William B. Lacy announced this week that he will step down in July 2014 after 15 years as vice provost of University Outreach and International Programs.
He will continue on at UC Davis as a professor of sociology in the Department of Human Ecology (formerly the Department of Human Community Development).
Lacy joined UC Davis in 1999 as the first leader of the newly created UOIP, after serving as a professor and administrator at Cornell University, Penn State and the University of Kentucky.
Provost and Executive Vice Chancellor Ralph J. Hexter praised Lacy as a tireless and inspired advocate for international students and scholars and for international exchanges. “Bill has traveled the globe many times over to bring UC Davis to the world and the world to UC Davis,” Hexter said.
Hexter said a national search will begin soon for Lacy’s successor, and whoever is chosen will lead a unit with a revised mission and a new name: International Education and Engagement, focusing entirely on international initiatives. See separate story.
Addressing global challenges
In a July 8 email to his staff, Lacy told them of his decision to step down and thanked them for their “excellent efforts to internationalize UC Davis” and their “extensive contributions … to creatively and professionally serve” undergraduate and graduate students, faculty, international scholars and international delegations.
Later, he told Dateline UC Davis: “We have seen dramatic growth in the last dozen years in the quantity and quality of our international research, education and outreach activities, as well as the application of our knowledge toward solutions of global challenges.
“This has brought worldwide recognition of our excellence as a leading international university and positioned us well to continue to excel in the global arena.”
Lacy pointed with particular pride to UOIP’s New Initiatives/Seed Grant Program, established in 2001 “to give life to bold ideas in outreach and international programs.” To date, the program has awarded more than $1.5 million to 154 diverse programs across the campus, and these programs have in turn generated more than $30 million in external funding.
UOIP also runs the Education Abroad Center, which includes two campus-based programs, Summer Abroad and Quarter Abroad (the only quarter program in the UC system), and serves as the “local” office for the systemwide Education Abroad Program. The number of UC Davis students who go overseas has jumped 270 percent since 2000.
Lacy has guided nearly 550 agreements of cooperation with universities and other institutions in 79 countries, and initiated partnerships in China, Brazil, Japan and Cuba, and strengthened the Chile-UC Partnership. In 2009, he received the Sen. Paul Simon Spotlight Award for innovative prohrams and initiatives in Cuba and Iran.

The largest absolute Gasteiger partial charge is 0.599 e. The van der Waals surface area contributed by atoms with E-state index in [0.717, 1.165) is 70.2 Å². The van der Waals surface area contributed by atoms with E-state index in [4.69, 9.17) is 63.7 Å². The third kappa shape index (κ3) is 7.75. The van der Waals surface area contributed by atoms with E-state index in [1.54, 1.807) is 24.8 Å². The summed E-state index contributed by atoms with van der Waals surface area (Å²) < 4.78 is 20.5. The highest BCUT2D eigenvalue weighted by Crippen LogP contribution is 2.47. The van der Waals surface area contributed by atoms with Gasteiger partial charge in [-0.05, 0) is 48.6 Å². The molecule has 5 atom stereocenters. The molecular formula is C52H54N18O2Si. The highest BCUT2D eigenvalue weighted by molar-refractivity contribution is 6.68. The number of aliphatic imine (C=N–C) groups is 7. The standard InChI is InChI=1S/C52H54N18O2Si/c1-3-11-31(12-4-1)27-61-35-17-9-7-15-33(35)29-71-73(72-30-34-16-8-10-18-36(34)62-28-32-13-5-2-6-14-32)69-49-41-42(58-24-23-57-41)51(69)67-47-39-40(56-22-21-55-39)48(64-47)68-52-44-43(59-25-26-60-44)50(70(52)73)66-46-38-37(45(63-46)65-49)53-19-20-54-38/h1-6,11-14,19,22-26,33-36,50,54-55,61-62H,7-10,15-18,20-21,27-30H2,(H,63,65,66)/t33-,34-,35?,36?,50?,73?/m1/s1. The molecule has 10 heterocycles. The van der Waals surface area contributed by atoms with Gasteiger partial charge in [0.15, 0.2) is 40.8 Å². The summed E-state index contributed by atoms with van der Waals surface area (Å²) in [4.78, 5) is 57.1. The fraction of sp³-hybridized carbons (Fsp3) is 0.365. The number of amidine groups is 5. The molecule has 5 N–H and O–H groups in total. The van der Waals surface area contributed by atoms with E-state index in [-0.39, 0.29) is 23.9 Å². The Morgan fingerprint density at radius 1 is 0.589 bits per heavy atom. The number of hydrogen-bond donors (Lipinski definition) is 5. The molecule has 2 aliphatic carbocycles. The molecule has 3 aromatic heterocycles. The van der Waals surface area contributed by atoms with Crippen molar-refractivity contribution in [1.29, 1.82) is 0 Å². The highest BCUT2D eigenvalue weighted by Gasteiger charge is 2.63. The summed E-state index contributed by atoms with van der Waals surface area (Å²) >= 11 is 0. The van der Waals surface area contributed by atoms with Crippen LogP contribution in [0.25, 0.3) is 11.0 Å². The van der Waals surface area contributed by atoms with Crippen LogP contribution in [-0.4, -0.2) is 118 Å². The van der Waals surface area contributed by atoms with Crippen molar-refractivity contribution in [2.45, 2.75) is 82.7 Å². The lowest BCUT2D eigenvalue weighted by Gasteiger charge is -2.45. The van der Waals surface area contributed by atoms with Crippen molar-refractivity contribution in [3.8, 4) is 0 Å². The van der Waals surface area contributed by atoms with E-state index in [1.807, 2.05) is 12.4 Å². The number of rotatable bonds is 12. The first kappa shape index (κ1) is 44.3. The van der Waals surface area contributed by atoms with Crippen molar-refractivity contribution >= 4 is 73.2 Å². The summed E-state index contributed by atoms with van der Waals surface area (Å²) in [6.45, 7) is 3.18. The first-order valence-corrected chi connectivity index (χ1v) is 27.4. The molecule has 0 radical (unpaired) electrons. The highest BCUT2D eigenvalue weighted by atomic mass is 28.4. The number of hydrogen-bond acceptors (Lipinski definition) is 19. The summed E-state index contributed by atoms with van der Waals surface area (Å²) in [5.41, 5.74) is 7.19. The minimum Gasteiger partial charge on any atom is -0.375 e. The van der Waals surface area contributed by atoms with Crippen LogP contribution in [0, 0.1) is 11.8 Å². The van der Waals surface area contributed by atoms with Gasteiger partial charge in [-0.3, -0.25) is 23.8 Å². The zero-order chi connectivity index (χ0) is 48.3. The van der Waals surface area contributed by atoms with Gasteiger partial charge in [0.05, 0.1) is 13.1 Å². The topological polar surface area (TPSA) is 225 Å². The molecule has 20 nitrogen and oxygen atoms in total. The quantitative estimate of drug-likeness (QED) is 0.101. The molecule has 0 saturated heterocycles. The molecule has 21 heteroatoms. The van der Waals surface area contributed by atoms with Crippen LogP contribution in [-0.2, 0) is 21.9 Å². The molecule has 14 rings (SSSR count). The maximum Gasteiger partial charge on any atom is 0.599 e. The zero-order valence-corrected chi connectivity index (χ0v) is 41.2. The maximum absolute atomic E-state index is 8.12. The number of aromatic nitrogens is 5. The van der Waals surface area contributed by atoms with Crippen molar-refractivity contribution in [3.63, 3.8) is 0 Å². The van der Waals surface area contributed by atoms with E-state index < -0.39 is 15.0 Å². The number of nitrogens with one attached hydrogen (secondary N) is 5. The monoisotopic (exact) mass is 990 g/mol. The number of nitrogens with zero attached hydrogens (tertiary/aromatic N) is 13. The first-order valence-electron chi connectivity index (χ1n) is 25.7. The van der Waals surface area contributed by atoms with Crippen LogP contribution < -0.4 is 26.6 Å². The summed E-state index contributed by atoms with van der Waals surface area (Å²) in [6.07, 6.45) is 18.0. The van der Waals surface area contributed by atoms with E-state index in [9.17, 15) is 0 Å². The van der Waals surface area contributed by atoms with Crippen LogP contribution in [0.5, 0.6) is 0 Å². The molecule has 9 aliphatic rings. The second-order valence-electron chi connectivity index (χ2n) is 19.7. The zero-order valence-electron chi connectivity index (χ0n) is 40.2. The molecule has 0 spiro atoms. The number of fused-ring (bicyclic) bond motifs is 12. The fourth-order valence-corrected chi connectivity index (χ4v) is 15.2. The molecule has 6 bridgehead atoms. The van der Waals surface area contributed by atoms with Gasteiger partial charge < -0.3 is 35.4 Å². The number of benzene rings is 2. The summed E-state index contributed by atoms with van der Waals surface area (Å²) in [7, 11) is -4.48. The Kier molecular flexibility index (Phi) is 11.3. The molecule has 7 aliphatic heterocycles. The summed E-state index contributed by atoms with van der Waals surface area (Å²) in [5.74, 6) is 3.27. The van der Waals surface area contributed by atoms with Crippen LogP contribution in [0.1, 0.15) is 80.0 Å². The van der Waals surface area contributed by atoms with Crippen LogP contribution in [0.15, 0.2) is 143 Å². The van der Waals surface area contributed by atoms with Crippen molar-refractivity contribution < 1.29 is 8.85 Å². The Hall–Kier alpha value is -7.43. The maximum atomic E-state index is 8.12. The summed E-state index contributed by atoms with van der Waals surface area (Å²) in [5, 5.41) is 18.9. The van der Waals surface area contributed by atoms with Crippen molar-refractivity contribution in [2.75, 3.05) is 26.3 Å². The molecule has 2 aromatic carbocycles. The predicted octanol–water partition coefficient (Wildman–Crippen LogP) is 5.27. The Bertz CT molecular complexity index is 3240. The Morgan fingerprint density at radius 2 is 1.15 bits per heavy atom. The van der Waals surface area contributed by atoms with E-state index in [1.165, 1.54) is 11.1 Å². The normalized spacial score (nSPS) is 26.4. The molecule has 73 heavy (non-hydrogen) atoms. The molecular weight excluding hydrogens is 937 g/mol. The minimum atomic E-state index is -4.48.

International leader in international education
The vice provost’s office is responsible for the campus’s participation in the Hubert H. Humphrey Fellowship Program, which hosts young and mid-career professionals from overseas, for a year of nondegree, graduate-level study; and Fulbright Scholar programs, inbound and outbound. Lacy himself is the recipient of two Fulbright administrative awards that allowed him to spend time in Japan and Brazil to learn more about educational opportunities in those countries.
Lacy served as president of the Association of International Education Administrators in 2010-11; and also is a past president of the Agriculture, Food and Human Values Society, and the Rural Sociological Society.
He provides leadership to the Commission on International Initiatives, part of the Association of Public and Land-Grant Universities, and recently joined the American Council on Education’s Commission for Internationalization and Global Engagement.
Lacy holds a Bachelor of Science degree from Cornell; a master’s in higher education administration from Colgate University; and a master’s and doctorate in sociology-social psychology from the University of Michigan. He has authored or co-authored or co-edited more than 80 journal articles and book chapters, and six books on education, science policy, agricultural research and extension, biotechnology and biodiversity, and is a fellow of the American Association for the Advancement of Science.